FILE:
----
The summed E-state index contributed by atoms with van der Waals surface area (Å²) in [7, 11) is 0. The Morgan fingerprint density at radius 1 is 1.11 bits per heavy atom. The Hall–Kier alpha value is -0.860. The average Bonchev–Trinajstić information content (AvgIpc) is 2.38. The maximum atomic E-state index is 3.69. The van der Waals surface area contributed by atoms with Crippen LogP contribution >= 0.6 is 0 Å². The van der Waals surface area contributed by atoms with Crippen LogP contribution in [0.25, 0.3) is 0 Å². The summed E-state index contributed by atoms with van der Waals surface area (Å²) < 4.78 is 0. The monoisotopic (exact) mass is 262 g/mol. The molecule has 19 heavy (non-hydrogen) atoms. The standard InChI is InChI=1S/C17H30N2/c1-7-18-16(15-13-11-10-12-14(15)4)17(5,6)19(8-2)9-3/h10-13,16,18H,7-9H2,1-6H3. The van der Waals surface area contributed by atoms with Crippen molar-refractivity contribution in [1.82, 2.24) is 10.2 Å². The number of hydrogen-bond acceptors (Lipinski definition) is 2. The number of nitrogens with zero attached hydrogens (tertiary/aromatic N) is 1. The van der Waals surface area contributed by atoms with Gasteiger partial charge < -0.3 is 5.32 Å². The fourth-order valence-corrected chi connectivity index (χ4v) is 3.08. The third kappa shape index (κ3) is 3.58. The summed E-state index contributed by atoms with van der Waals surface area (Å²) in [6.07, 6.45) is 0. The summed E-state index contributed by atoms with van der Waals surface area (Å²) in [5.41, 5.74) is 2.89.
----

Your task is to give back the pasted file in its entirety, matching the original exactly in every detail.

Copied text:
The summed E-state index contributed by atoms with van der Waals surface area (Å²) in [7, 11) is 0. The Morgan fingerprint density at radius 1 is 1.11 bits per heavy atom. The Hall–Kier alpha value is -0.860. The average Bonchev–Trinajstić information content (AvgIpc) is 2.38. The maximum atomic E-state index is 3.69. The van der Waals surface area contributed by atoms with Crippen LogP contribution >= 0.6 is 0 Å². The van der Waals surface area contributed by atoms with Crippen LogP contribution in [0.25, 0.3) is 0 Å². The summed E-state index contributed by atoms with van der Waals surface area (Å²) < 4.78 is 0. The monoisotopic (exact) mass is 262 g/mol. The molecule has 19 heavy (non-hydrogen) atoms. The standard InChI is InChI=1S/C17H30N2/c1-7-18-16(15-13-11-10-12-14(15)4)17(5,6)19(8-2)9-3/h10-13,16,18H,7-9H2,1-6H3. The van der Waals surface area contributed by atoms with Crippen molar-refractivity contribution in [1.82, 2.24) is 10.2 Å². The number of hydrogen-bond acceptors (Lipinski definition) is 2. The number of nitrogens with zero attached hydrogens (tertiary/aromatic N) is 1. The van der Waals surface area contributed by atoms with Gasteiger partial charge < -0.3 is 5.32 Å². The fourth-order valence-corrected chi connectivity index (χ4v) is 3.08. The third kappa shape index (κ3) is 3.58. The summed E-state index contributed by atoms with van der Waals surface area (Å²) in [6.07, 6.45) is 0. The summed E-state index contributed by atoms with van der Waals surface area (Å²) in [5.41, 5.74) is 2.89.